These listed dosages are according to the drug manufacturer. Each person has different needs, so discuss your prescription with your healthcare provider to make sure your dose is right for you.

Inspra dose should not exceed 25 mg daily for people with congestive heart failure who take certain moderate CYP3A4 inhibitors.

If you miss a dose, take the missed dose as soon as you remember it. However, if it is almost time for the next dose, skip the missed dose, and continue your regular dosing schedule. Do not take a double dose to make up for a missed one.


Possible drug interactions include some antibiotics, antifungal medications, mood stabilizers, and antiviral medicine that treat HIV/AIDS.

CYP3A Inhibitors

Interactions are possible with:

  • Weak CYP3A inhibitors: Cimetidine
  • Moderate CYP3A4 inhibitors: Amiodarone, erythromycin, fluconazole, miconazole, diltiazem, verapamil, delavirdine, amprenavir, fosamprenavir, conivaptan
  • Strong CYP3A inhibitors: Do not use Inspra with drugs that are strong inhibitors of CYP3A, such as clarithromycin, telithromycin, nefazodone, itraconazole, ketoconazole, atazanavir, darunavir, indinavir, lopinavir, nelfinavir, ritonavir, saquinavir, tipranavir.

ACE Inhibitors and ARBs

The risk of hyperkalemia increases when eplerenone is used in combination with an angiotensin-converting enzyme (ACE) inhibitor and/or an angiotensin II receptor antagonist (ARB). Close monitoring of serum potassium and renal function is recommended, especially in patients at risk for impaired renal function, such as the elderly.


Lithium toxicity has been reported in patients receiving lithium at the same time with diuretics and ACE inhibitors. Since a drug interaction study of eplerenone with lithium has not been conducted, serum lithium levels should be monitored frequently if Inspra is administered at the same time as lithium.

Nonsteroidal Anti-Inflammatory Drugs (NSAIDS)

A drug interaction study of eplerenone with an NSAID has not been conducted, but the use of other potassium-sparing blood pressure medications with NSAIDs has been shown to reduce the antihypertensive (blood-pressure lowering) effect in some patients and result in severe hyperkalemia in patients with impaired or weakened kidney function.

Therefore, when Inspra and NSAIDs are used at the same time, blood pressure and serum potassium levels should be monitored.

Food Interactions

Talk to your healthcare provider about any issues that may develop from drinking grapefruit juice while taking this medicine. Eplerenone has been noted on a high grapefruit interaction list for possibly developing hyperkalemia and serious heart arrhythmias.

Do not use salt substitutes containing potassium while you are taking eplerenone. If your healthcare provider prescribes a low-salt or low-sodium diet, follow the healthcare provider's directions carefully.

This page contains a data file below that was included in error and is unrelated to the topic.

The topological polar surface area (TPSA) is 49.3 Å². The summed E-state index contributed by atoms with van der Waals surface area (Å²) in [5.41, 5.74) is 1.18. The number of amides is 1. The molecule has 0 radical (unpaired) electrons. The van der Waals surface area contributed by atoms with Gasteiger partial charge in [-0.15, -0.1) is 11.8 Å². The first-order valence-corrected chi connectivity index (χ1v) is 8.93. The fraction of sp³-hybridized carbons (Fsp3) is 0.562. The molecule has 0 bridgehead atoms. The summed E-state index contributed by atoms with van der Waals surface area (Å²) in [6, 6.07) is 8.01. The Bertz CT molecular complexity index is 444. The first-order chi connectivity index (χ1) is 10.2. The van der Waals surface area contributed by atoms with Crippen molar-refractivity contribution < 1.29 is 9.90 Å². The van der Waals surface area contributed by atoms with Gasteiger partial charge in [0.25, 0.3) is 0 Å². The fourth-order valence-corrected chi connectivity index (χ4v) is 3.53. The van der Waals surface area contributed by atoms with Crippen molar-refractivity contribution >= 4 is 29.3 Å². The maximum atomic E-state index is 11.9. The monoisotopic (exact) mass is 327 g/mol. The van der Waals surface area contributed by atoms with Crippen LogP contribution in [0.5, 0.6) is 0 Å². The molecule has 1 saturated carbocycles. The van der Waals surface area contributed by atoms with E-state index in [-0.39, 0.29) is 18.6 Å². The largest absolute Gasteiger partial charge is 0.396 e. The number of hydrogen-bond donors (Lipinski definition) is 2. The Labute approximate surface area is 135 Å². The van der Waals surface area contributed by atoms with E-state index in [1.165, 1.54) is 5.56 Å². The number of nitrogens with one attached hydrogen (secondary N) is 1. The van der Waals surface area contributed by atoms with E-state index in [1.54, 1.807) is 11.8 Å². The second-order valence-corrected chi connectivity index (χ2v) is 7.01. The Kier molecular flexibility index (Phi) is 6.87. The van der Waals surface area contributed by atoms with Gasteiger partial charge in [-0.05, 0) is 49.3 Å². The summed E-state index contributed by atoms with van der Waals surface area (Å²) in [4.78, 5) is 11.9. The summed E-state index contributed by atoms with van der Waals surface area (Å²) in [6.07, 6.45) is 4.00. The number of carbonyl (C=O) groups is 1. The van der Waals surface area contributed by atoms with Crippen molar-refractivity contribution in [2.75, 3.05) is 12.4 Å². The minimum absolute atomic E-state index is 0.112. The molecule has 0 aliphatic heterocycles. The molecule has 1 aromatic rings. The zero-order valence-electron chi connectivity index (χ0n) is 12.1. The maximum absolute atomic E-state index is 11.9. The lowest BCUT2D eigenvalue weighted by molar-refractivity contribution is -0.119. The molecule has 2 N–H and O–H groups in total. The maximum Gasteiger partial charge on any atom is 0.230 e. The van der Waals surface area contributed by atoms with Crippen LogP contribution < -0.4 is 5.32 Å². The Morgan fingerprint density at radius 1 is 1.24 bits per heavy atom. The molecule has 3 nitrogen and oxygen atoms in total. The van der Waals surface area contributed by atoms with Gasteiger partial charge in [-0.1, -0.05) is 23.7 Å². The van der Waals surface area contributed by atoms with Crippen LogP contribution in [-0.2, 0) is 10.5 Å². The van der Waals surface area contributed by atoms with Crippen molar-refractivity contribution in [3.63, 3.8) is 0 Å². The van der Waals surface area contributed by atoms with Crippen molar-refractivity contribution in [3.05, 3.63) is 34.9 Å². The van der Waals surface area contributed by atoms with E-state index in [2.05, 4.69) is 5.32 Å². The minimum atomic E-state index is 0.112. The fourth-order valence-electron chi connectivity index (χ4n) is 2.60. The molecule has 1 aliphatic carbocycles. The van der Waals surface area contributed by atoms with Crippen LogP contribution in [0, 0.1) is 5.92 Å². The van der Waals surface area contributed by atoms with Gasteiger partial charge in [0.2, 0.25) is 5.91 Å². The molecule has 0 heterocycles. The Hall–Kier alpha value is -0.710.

Possible Allergies

As with any medication, contact your healthcare provider immediately or go to the emergency room if you are experiencing these allergic reaction symptoms:

  • Hives
  • Itching
  • Rash
  • Trouble breathing
  • Chest Tightness
  • Swelling of your lips, tongue, and throat

Warnings and Precautions

Eplerenone may not be appropriate for some populations.


There have been no adequate and well-controlled studies in people who are pregnant. so Inspra should be used during pregnancy only if the potential benefit justifies the potential risk to the fetus. Inspra should be used during pregnancy only if clearly needed.


The concentration of eplerenone in human breast milk after oral administration is unknown; however, studies with rats show that eplerenone and/or metabolites are present in rat breast milk obtained after a single oral dose.

Because of the unknown potential for adverse effects on a nursing infant, a decision should be made whether to discontinue nursing or discontinue the drug, taking into account the importance of the drug to the adult.

Pediatric Use

In a study of pediatric patients age 4 to 17 with high blood pressure, using doses that produced exposure similar to that in adults, Inspra did not lower blood pressure effectively.

Inspra has not been studied in hypertensive patients less than 4 years old because the study in older pediatric patients did not demonstrate effectiveness. Inspra has not been studied in pediatric patients with heart failure.

Geriatric Use

Patients greater than 75 years did not appear to benefit from the use of Inspra. However, due to age-related decreases in clearing creatinine (a waste product filtered by the kidneys) from the body, the incidence of laboratory-documented hyperkalemia has been increased in some patients 65 and older.

A Word From Verywell

Taking eplerenone can’t prevent all of those blood pressure-raising events that you face each day, but it can help avoid strokes, heart attacks, and kidney problems associated with having high blood pressure. Take your medication regularly, maintain a healthy diet, exercise, and stay aware of any side effects that you may be experiencing.

12 Sources
Verywell Health uses only high-quality sources, including peer-reviewed studies, to support the facts within our articles. Read our editorial process to learn more about how we fact-check and keep our content accurate, reliable, and trustworthy.
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By Mali Schantz-Feld
Mali Schantz-Feld is a medical journalist with over 25 years of experience covering a wide range of health, medicine, and dental topics.